If you watch the news, you’ve probably heard stories about how the devastating U.S. drought, a drought that caused billions of dollars in damage to Texas crops last year, will cause you to pay more at the grocery store. The stories make it seem as though you’ll shell out a whole lot more on your next shopping trip, due directly to crop shortages from parched lands. The truth is livestock and crop prices only make up about 14 percent of the total food cost to the consumer, according to USDA figures.
Forecasts show about a 3 percent increase this year and next about average. And, notice the footnote under the graphic. Even if the price of crops doubled, we would only pay about 14 percent more for our food.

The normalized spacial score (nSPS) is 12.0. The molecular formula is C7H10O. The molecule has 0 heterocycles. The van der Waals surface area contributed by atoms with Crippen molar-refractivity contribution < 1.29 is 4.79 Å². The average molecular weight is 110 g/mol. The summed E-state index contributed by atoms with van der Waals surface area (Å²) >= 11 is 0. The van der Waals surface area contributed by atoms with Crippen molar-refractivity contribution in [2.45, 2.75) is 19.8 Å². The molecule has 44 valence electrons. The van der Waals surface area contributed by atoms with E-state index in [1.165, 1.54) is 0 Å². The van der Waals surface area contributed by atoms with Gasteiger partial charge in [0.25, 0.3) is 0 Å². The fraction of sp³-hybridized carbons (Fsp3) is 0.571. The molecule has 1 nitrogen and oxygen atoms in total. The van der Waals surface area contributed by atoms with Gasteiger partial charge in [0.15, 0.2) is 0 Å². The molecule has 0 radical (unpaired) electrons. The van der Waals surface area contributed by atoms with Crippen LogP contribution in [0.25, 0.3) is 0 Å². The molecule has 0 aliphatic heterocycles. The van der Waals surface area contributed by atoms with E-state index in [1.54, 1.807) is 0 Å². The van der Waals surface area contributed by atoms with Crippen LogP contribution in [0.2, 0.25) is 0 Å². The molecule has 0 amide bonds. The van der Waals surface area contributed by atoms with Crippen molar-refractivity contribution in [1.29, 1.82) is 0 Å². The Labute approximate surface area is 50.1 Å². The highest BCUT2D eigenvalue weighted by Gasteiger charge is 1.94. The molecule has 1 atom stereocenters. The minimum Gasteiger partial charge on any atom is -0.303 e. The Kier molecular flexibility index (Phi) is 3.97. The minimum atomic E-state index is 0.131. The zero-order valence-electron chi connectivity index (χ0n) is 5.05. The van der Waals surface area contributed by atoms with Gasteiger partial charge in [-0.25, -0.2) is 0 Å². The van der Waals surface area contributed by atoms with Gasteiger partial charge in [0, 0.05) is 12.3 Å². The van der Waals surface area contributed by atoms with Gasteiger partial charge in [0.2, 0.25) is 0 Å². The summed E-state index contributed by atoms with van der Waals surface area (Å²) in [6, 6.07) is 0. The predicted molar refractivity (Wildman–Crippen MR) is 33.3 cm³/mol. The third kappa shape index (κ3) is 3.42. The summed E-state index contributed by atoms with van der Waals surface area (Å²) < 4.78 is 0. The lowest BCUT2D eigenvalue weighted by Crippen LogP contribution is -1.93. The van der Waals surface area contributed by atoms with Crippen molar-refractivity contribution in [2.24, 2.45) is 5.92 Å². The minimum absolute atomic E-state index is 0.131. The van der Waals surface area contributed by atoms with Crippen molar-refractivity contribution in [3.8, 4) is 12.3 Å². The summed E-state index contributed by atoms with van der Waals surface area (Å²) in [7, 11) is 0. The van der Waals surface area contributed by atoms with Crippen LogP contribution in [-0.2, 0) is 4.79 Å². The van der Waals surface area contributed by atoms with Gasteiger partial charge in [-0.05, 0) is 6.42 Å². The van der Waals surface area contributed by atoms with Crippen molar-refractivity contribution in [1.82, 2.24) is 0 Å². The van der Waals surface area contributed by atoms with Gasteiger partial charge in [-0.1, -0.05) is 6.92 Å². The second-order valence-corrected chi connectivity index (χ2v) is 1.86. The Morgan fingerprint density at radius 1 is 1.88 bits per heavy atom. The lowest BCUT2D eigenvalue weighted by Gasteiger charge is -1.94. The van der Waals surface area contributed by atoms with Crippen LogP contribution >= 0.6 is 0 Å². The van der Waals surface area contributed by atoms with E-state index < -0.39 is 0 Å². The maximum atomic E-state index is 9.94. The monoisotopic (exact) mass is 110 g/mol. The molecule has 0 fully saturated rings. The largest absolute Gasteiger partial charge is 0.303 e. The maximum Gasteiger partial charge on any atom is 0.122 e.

So where does 86 percent of the food cost go? That “everything else” category affects food prices more than six times as much as commodity prices. Fuel, transportation and energy costs are nearly half of the shelf price. Packaging, marketing and other steps in the chain make up a good chunk of the rest.
The bottom line is food price increases can’t be blamed on the drought for now. Yes, we will eventually see an increase from shorter supply of corn, soybeans, beef and other agricultural products. But many believe these increases won’t be felt until early next year.
If you notice your grocery bill creeping higher, take a closer look at “everything else.” Shame on anyone in the production chain who is getting rich off the drought, because farmers certainly aren’t.